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Thread: As Ransom Deadline Nears, Baltimore City Continues To Struggle For Fix

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    As Ransom Deadline Nears, Baltimore City Continues To Struggle For Fix

    As Ransom Deadline Nears, Baltimore City Continues To Struggle For Fix
    By Paul Gessler May 16, 2019 at 11:27 pm

    BALTIMORE (WJZ) — The crippling cybersecurity attack on Baltimore City enters its ninth day, as city officials continue to say they can’t say much about the investigation.

    City Council President Brandon Scott has called for a committee to look into the city’s cybersecurity and its response to this attack.

    Hackers are demanding a ransom from Baltimore City, and have warned the City would lose its data after 10 days.

    The deadline is on Friday.

    “I think if they delete data, we’re going to be in a world of hurt,” said Chris Sachse, ThinkStack.

    Sachse is the CEO at ThinkStack, a Baltimore cybersecurity firm.

    He said if the hackers have access to any backup systems, it could mean trouble.

    “It’s still somewhat of an active crime scene, so they’re trying to follow the bread crumbs to see who did this,” Sachse said.

    Wednesday afternoon, officials struggled to answer questions regarding the city’s preparation for a cyber attack like this, any contact with the hackers and who the city has hired to help them recover.

    “Honestly, a lot of the lack of transparency is that they don’t’ know,” Sachse said.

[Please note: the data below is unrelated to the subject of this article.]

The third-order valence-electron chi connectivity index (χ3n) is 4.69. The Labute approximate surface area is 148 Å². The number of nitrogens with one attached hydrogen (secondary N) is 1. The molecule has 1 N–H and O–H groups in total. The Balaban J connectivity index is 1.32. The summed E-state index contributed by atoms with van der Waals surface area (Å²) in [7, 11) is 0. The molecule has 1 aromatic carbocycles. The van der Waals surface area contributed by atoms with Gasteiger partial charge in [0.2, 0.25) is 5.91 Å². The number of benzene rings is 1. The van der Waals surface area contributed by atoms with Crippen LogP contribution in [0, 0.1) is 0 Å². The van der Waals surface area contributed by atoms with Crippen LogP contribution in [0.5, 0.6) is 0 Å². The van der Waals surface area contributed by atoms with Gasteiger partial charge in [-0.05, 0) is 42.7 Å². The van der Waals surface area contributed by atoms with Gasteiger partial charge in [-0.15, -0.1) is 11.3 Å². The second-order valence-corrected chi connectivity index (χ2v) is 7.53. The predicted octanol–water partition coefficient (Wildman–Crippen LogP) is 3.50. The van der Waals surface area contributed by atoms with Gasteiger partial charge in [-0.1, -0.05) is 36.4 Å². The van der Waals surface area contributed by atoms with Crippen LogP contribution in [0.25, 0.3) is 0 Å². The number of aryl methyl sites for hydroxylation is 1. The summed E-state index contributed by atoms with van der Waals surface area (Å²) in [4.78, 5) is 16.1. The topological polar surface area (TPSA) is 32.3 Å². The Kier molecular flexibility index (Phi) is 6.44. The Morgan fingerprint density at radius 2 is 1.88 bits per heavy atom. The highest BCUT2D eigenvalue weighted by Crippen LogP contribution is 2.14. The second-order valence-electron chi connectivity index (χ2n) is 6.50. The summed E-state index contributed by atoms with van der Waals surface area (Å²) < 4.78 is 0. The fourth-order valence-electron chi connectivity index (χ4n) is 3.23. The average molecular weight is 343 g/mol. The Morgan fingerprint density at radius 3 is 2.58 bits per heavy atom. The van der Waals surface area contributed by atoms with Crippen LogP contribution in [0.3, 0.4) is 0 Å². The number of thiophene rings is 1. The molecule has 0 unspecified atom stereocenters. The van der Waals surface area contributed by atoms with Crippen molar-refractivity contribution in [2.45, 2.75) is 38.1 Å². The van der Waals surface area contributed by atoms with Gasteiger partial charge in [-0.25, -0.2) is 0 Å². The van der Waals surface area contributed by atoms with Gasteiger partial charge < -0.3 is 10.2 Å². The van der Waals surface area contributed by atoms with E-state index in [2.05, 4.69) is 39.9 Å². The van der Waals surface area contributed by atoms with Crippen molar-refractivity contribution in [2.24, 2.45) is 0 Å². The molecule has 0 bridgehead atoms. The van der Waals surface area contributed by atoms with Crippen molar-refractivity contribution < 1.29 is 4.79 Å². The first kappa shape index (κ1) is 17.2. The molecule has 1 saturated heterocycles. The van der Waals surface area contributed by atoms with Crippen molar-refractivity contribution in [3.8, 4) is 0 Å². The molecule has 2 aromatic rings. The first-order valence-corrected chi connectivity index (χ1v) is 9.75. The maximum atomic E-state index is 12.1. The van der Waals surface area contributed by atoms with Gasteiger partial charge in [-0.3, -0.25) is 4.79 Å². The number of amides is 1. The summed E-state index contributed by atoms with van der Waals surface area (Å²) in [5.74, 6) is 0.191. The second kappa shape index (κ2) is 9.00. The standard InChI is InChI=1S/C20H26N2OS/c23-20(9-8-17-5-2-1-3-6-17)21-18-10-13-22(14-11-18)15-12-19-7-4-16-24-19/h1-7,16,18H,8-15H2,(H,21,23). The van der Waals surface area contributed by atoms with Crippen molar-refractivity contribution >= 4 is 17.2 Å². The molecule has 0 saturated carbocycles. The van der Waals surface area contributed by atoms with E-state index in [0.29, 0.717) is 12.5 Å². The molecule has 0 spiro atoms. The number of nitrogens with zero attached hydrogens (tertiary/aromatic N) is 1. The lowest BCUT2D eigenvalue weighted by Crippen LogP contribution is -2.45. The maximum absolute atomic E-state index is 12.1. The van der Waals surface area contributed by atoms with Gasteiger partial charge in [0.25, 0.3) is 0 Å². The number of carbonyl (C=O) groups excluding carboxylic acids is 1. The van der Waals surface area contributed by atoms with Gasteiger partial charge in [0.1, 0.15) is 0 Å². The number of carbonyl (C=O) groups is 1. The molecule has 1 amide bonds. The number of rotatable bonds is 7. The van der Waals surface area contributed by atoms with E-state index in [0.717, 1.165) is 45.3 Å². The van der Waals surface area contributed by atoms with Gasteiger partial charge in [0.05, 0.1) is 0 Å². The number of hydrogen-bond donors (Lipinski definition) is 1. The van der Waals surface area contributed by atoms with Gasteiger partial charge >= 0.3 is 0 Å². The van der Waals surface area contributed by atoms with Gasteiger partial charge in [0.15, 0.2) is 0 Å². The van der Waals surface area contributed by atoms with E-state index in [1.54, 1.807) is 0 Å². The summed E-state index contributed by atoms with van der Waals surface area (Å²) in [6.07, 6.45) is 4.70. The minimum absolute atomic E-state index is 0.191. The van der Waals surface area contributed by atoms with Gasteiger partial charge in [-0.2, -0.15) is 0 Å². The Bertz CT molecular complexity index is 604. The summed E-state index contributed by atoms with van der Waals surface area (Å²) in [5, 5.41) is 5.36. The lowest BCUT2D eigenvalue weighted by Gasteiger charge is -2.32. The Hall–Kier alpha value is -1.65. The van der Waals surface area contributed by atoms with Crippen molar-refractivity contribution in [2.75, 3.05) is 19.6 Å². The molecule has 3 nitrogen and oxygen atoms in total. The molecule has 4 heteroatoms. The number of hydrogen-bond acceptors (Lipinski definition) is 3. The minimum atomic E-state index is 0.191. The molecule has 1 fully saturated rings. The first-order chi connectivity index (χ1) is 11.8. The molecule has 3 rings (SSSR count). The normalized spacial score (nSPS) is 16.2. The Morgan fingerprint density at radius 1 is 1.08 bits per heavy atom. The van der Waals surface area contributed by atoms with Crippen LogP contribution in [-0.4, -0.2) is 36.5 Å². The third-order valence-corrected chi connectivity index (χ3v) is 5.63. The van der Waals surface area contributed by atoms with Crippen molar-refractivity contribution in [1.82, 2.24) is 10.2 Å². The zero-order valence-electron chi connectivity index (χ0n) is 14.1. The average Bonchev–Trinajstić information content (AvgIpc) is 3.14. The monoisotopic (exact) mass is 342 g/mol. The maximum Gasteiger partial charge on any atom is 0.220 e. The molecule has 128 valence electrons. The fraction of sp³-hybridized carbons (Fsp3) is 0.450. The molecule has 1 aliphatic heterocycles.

Experts claim hackers demanded 13 bitcoins within 10 days, which totals up to $100,000.

    But that demand would keep going up every day after four days.

    “It’s a fairly reasonable amount of money in the grand scheme of things to ask from a city,” Sachse said.

    However, paying would not guarantee a solution.

    “You have no idea if that hacker is going to give you what you need. Are they going to give you that decyrption key? If they give you the decyrption key, is it going to work?”

    “How much money are going to spend to try to decrypt these passwords and how much risk are we willing to take that the guy won’t delete those files? To me, for 70 thousand, now 100 thousand, I would pay that.” Sachse said.

    The ransomware struck citywide, but particularly the City Finance Department.

    Online billing remains down as does the ability to close real estate transactions, no title searches, no lien certificates.

    “It will get resolved. It has to be resolved. There’s no way we can avoid that.” said Bob Flynn, In-House Title Co.’s attorney.

    In the only timeline to which officials Wednesday would commit, they said they hope the lien system will be up late next week.

    Sachse said even if the city pays the ransom, which Mayor Jack Young said he won’t do, there is still no way of knowing whether other malware may be in the system- meaning the investigation and recovery would still be slow and intensive.
    CBS
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    Baltimore? how much difference can it possibly make...………….

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    Well, perhaps the hackers should just be given "room to destroy." That should help solve the problem.



    I have to say that when I heard about this on the news this afternoon, my mind raced to an admittedly tinfoil-hatted place of a form of movie plot where this is the distraction from just getting rid of one single piece of data for some purpose: eliminate someone's property taxes or get someone off for a crime or whatever.